Don't believe everything you read
The British Columbia Real Estate Association published a piece today calling for MLS sales to pull back 3% in 2010 and then climb back 4 % in 2011. They cite erroding affordability as being a factor despite improving economic conditions. They take the safe stance and call for sales near the 10 year average this year as well as next.
In addition, the Assciation forecasts prices to climb 6% and remian mostly unchanges in 2011. They say that over the past 3 quarters consumer demand has driven the market but that higher inventory paired with high prices have somewhat dampened the real estate market's fervor. As a downtown condo owner, do you believe this?
Caution - all things are created equal
It's one thing to consider affordability issues when analyzing a locally-driven market segment that rises and falls with local incomes but I want to make a critical distinction that not all sub-markets in Vancouver's real estate market are locally driven or constrained by affordability. This is particularly true of the luxury waterfront condo market in Vancouver's downtown core. Here one must look at who is doing all the buying: Almost all our showings along the water are to Chinese and Iranian buyers. International purchasers are most certainly not directly affected by local affod=rdability issues, however, they may be indrecty affected by comparable sales registered on behalf of buyers who are affected in this way.
You can not determine where a local real estate submarket in Vancouver is headed by reading generalized stats from Provincial or Federal real estate associations. We simply do not have a homogenous market. We have a multi-cultural, multi-pricepoint, multi-property- type, multi-location real estate market. To say it's multi-faceted would be an understatement.
Coal Harbour is the best example I can think of. Waterfront condos here are not locally-driven and the owners do not typically qualify under the banner of affordability. Buyers and owners here are more concerned about relative value and price-trends than they are about actual current prices or affordability. For example, if the market believes a $5,000,000 condo at The Fairmont will be worth $6,000,000 next year in a rapidly-rising market, there'll be a line-up to buy it. Is it affordable at $5,000,000? Not to most prople in the world, or indeed most people in Vancouver, but with a shrinking middle class and a rapidly growing upper class in many emerging markets and including China and Iran, and with a potential profit of a cool $1M, it's affordable to a lot more people than most locals want to believe.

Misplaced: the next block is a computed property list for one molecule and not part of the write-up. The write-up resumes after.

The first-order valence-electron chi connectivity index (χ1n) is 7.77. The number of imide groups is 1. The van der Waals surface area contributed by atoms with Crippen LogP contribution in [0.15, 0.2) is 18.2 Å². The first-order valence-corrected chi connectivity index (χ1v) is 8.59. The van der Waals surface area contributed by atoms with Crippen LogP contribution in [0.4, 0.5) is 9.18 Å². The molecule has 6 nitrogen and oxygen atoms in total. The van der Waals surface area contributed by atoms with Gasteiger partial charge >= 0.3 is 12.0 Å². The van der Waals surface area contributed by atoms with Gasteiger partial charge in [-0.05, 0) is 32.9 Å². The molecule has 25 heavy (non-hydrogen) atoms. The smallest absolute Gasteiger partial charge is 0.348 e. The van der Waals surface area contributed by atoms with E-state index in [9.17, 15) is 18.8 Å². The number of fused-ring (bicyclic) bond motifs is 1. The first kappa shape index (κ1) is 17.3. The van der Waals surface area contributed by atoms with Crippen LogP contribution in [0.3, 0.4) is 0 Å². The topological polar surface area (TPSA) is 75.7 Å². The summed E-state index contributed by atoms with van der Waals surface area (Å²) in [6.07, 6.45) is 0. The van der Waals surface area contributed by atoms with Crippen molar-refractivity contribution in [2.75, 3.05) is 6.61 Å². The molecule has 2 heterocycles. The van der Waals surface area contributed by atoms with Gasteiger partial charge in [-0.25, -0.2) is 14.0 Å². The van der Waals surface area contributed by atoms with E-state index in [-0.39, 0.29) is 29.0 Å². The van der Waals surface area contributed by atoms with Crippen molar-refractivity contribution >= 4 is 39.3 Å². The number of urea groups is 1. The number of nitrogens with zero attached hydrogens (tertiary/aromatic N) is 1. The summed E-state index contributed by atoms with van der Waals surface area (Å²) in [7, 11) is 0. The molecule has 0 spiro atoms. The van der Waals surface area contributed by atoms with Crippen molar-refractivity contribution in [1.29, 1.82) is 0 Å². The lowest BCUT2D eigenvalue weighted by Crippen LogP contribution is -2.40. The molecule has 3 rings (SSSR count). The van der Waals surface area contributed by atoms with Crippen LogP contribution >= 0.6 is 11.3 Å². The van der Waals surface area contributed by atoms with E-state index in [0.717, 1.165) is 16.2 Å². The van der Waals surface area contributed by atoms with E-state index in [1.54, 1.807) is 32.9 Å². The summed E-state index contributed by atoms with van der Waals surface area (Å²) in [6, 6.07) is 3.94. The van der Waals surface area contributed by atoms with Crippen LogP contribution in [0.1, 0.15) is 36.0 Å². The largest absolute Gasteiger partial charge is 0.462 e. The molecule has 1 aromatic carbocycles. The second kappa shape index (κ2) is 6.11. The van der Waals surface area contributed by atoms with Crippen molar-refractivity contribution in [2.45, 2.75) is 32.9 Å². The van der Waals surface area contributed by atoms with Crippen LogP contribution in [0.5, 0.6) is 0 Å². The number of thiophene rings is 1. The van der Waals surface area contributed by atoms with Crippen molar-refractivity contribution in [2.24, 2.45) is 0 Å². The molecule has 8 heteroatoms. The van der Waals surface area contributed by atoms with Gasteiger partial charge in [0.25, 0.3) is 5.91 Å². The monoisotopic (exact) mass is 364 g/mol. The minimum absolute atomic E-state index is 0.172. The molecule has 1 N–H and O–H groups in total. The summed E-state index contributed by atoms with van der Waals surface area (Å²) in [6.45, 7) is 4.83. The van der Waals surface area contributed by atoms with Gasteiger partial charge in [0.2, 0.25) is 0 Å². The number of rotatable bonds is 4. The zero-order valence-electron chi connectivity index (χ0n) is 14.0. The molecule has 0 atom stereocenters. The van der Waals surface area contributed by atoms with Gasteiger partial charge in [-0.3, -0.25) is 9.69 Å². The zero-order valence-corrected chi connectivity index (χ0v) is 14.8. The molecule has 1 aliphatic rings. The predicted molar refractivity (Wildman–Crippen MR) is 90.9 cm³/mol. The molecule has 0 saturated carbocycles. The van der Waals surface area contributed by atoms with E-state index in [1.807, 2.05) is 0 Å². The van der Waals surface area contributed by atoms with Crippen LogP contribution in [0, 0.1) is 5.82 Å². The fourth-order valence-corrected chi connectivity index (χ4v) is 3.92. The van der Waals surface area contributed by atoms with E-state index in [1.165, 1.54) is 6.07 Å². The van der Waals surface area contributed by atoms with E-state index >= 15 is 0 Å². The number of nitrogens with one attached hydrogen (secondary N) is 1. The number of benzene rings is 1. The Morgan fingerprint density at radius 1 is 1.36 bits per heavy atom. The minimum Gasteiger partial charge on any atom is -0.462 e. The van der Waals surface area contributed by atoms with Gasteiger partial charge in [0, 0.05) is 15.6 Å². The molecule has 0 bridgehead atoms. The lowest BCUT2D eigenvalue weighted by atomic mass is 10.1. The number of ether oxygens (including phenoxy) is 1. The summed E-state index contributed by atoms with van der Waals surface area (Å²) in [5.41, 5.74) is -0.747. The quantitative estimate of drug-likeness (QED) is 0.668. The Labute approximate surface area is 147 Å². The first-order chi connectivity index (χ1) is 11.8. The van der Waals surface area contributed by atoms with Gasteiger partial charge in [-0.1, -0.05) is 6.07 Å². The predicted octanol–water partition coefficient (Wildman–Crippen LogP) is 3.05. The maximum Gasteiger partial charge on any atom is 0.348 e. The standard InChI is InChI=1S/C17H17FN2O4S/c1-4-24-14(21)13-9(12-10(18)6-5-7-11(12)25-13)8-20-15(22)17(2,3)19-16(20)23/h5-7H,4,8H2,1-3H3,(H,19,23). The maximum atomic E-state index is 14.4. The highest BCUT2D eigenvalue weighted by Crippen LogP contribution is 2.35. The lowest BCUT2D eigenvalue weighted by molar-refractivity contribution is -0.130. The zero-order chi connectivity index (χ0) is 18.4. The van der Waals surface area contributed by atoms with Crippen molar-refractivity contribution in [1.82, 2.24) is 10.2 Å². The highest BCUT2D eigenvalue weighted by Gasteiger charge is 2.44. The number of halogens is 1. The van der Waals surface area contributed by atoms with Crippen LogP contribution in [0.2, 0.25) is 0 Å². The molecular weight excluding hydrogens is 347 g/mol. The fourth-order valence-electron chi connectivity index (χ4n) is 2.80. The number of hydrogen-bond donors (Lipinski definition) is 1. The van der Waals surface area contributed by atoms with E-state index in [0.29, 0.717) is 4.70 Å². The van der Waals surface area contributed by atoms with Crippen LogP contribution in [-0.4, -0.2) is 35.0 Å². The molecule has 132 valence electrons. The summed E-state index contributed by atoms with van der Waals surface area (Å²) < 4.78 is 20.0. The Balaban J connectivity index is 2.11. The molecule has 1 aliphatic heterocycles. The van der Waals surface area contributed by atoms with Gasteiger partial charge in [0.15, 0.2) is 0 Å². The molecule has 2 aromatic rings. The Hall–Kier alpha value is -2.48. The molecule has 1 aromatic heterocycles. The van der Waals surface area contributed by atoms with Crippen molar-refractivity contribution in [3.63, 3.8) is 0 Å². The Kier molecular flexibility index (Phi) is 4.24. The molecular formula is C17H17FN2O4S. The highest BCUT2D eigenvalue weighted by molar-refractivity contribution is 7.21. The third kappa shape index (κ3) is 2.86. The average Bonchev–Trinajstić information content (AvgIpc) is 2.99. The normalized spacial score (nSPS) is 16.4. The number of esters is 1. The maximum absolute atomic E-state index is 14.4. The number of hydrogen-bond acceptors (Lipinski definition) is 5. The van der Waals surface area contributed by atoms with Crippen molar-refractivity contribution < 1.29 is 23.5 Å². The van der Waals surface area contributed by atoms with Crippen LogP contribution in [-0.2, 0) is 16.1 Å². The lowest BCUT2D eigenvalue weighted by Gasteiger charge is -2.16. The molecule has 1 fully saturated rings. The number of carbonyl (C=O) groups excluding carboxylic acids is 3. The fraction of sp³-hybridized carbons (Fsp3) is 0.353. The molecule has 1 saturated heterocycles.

Look past the big headlines
Yes, east side Vancouver detached houses are still going crazy. Does that mean to entire market is doing the same thing? In the minds of many, yes. In reality, no. There are between 10 and 20 months of active inventory (total active listings divided by # of sales over the last 30 days) in most condo price categories in downtown Vancouver right now. With that much selection, price reductions as far as the eye can see, and a questionable global economic recovery under threat of derailing, can you expect your condo listing to attract multiple offers and go over asking? I think not. You need to look through realistic eyes and speak with someone who understands the economic drivers behing pricing in the area in which you own real estate. If you listen to the optimistic pie-in-the-sky many hungry agents are still spouting, you are well on the way to an expired listing.
Don't just list
I can not say it enough times. Don't list your condo until you want to sell it. Listing at some ungodly price just in case there's a sucker out there doesn nobody any good and if fact, you are hurting yourself by flooding the market and scaring away buyers. Real estate prices are all about scarcity. I heard Bob Rennie say that and I agree. Where's the scarcity when you have 36 active, over-priced listings at The Fairmont?
The Plain truth
You might not like it but this is what you deserve and this is what I'll give you. When it's time to sell, call me and I'll show you how to sell - at market value. If you want a long, glamerous listing, I would be glad to recomend any number of real estate stars who can list higher than anyone else on the market. I imagine that the agent who just listed a $4,500,000 property at The Fairmont for $8,000,000 would be more than glad to take your listing. Just don't expect a sale.